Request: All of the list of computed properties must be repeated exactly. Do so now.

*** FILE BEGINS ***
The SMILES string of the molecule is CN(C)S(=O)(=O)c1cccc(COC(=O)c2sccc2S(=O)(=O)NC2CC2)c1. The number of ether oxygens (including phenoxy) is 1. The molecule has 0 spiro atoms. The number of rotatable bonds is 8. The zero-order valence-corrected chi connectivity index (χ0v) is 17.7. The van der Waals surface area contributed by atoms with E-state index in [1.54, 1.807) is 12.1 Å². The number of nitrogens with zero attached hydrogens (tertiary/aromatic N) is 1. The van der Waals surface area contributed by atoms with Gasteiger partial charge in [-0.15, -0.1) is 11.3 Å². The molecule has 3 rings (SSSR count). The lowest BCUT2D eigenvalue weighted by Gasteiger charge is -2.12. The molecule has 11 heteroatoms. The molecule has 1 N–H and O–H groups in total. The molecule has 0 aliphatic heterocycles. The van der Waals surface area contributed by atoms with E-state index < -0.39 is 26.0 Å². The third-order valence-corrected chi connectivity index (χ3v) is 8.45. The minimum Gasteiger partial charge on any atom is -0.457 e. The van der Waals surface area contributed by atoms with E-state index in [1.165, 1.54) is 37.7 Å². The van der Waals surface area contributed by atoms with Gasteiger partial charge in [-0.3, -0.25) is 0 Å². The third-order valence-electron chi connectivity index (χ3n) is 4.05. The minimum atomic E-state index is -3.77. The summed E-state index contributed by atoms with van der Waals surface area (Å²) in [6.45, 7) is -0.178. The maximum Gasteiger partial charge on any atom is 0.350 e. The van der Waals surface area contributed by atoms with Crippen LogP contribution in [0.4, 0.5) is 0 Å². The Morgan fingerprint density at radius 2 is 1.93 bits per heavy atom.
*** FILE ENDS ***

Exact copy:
The SMILES string of the molecule is CN(C)S(=O)(=O)c1cccc(COC(=O)c2sccc2S(=O)(=O)NC2CC2)c1. The number of ether oxygens (including phenoxy) is 1. The molecule has 0 spiro atoms. The number of rotatable bonds is 8. The zero-order valence-corrected chi connectivity index (χ0v) is 17.7. The van der Waals surface area contributed by atoms with E-state index in [1.54, 1.807) is 12.1 Å². The number of nitrogens with zero attached hydrogens (tertiary/aromatic N) is 1. The van der Waals surface area contributed by atoms with Gasteiger partial charge in [-0.15, -0.1) is 11.3 Å². The molecule has 3 rings (SSSR count). The lowest BCUT2D eigenvalue weighted by Gasteiger charge is -2.12. The molecule has 11 heteroatoms. The molecule has 1 N–H and O–H groups in total. The molecule has 0 aliphatic heterocycles. The van der Waals surface area contributed by atoms with E-state index < -0.39 is 26.0 Å². The third-order valence-corrected chi connectivity index (χ3v) is 8.45. The minimum Gasteiger partial charge on any atom is -0.457 e. The van der Waals surface area contributed by atoms with E-state index in [1.165, 1.54) is 37.7 Å². The van der Waals surface area contributed by atoms with Gasteiger partial charge in [-0.3, -0.25) is 0 Å². The third-order valence-electron chi connectivity index (χ3n) is 4.05. The minimum atomic E-state index is -3.77. The summed E-state index contributed by atoms with van der Waals surface area (Å²) in [6.45, 7) is -0.178. The maximum Gasteiger partial charge on any atom is 0.350 e. The van der Waals surface area contributed by atoms with Crippen LogP contribution in [0.4, 0.5) is 0 Å². The Morgan fingerprint density at radius 2 is 1.93 bits per heavy atom.